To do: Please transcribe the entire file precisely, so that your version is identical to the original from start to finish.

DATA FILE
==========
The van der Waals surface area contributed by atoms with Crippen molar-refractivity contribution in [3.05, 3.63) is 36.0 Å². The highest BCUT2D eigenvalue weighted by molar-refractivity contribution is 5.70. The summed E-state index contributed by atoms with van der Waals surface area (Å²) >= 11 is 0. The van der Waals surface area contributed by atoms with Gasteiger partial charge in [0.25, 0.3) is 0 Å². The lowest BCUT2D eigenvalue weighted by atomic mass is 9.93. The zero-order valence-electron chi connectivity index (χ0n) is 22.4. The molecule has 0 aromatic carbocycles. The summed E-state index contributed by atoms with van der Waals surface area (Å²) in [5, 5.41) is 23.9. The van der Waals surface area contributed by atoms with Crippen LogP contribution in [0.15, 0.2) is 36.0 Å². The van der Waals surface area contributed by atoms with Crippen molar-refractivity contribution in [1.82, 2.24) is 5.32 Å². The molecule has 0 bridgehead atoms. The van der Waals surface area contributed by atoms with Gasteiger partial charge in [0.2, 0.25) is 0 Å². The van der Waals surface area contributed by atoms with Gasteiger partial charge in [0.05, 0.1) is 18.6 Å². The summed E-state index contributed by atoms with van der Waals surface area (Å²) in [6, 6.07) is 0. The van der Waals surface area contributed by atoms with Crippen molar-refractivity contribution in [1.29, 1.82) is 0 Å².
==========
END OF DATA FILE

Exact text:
The van der Waals surface area contributed by atoms with Crippen molar-refractivity contribution in [3.05, 3.63) is 36.0 Å². The highest BCUT2D eigenvalue weighted by molar-refractivity contribution is 5.70. The summed E-state index contributed by atoms with van der Waals surface area (Å²) >= 11 is 0. The van der Waals surface area contributed by atoms with Gasteiger partial charge in [0.25, 0.3) is 0 Å². The lowest BCUT2D eigenvalue weighted by atomic mass is 9.93. The zero-order valence-electron chi connectivity index (χ0n) is 22.4. The molecule has 0 aromatic carbocycles. The summed E-state index contributed by atoms with van der Waals surface area (Å²) in [5, 5.41) is 23.9. The van der Waals surface area contributed by atoms with Crippen LogP contribution in [0.15, 0.2) is 36.0 Å². The van der Waals surface area contributed by atoms with Crippen molar-refractivity contribution in [1.82, 2.24) is 5.32 Å². The molecule has 0 bridgehead atoms. The van der Waals surface area contributed by atoms with Gasteiger partial charge in [0.2, 0.25) is 0 Å². The van der Waals surface area contributed by atoms with Gasteiger partial charge in [0.05, 0.1) is 18.6 Å². The summed E-state index contributed by atoms with van der Waals surface area (Å²) in [6, 6.07) is 0. The van der Waals surface area contributed by atoms with Crippen molar-refractivity contribution in [1.29, 1.82) is 0 Å².